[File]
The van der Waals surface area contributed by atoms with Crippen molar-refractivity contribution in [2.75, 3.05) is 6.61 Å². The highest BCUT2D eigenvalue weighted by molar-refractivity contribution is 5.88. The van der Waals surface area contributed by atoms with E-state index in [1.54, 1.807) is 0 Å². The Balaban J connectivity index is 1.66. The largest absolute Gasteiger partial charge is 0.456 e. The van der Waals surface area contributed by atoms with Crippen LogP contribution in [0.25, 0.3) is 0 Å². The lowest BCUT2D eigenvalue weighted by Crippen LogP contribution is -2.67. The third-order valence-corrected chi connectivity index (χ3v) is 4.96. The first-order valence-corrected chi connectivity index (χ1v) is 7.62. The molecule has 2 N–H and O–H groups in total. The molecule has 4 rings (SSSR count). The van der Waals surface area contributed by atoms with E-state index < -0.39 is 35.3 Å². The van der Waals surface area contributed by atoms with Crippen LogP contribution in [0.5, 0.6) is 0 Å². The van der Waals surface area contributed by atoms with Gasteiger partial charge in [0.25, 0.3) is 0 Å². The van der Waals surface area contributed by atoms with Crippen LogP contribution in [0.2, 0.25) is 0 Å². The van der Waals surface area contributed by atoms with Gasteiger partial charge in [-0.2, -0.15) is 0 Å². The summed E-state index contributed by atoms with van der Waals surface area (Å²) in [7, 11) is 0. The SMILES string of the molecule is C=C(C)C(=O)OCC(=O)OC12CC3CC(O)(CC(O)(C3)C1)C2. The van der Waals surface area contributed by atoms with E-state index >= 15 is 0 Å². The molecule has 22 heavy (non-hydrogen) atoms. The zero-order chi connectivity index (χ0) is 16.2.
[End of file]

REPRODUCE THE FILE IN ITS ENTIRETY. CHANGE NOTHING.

The van der Waals surface area contributed by atoms with Crippen molar-refractivity contribution in [2.75, 3.05) is 6.61 Å². The highest BCUT2D eigenvalue weighted by molar-refractivity contribution is 5.88. The van der Waals surface area contributed by atoms with E-state index in [1.54, 1.807) is 0 Å². The Balaban J connectivity index is 1.66. The largest absolute Gasteiger partial charge is 0.456 e. The van der Waals surface area contributed by atoms with Crippen LogP contribution in [0.25, 0.3) is 0 Å². The lowest BCUT2D eigenvalue weighted by Crippen LogP contribution is -2.67. The third-order valence-corrected chi connectivity index (χ3v) is 4.96. The first-order valence-corrected chi connectivity index (χ1v) is 7.62. The molecule has 2 N–H and O–H groups in total. The molecule has 4 rings (SSSR count). The van der Waals surface area contributed by atoms with E-state index < -0.39 is 35.3 Å². The van der Waals surface area contributed by atoms with Crippen LogP contribution in [0.5, 0.6) is 0 Å². The van der Waals surface area contributed by atoms with Gasteiger partial charge in [0.25, 0.3) is 0 Å². The van der Waals surface area contributed by atoms with Crippen LogP contribution in [0.2, 0.25) is 0 Å². The van der Waals surface area contributed by atoms with Gasteiger partial charge in [-0.2, -0.15) is 0 Å². The summed E-state index contributed by atoms with van der Waals surface area (Å²) in [7, 11) is 0. The SMILES string of the molecule is C=C(C)C(=O)OCC(=O)OC12CC3CC(O)(CC(O)(C3)C1)C2. The van der Waals surface area contributed by atoms with E-state index >= 15 is 0 Å². The molecule has 22 heavy (non-hydrogen) atoms. The zero-order chi connectivity index (χ0) is 16.2.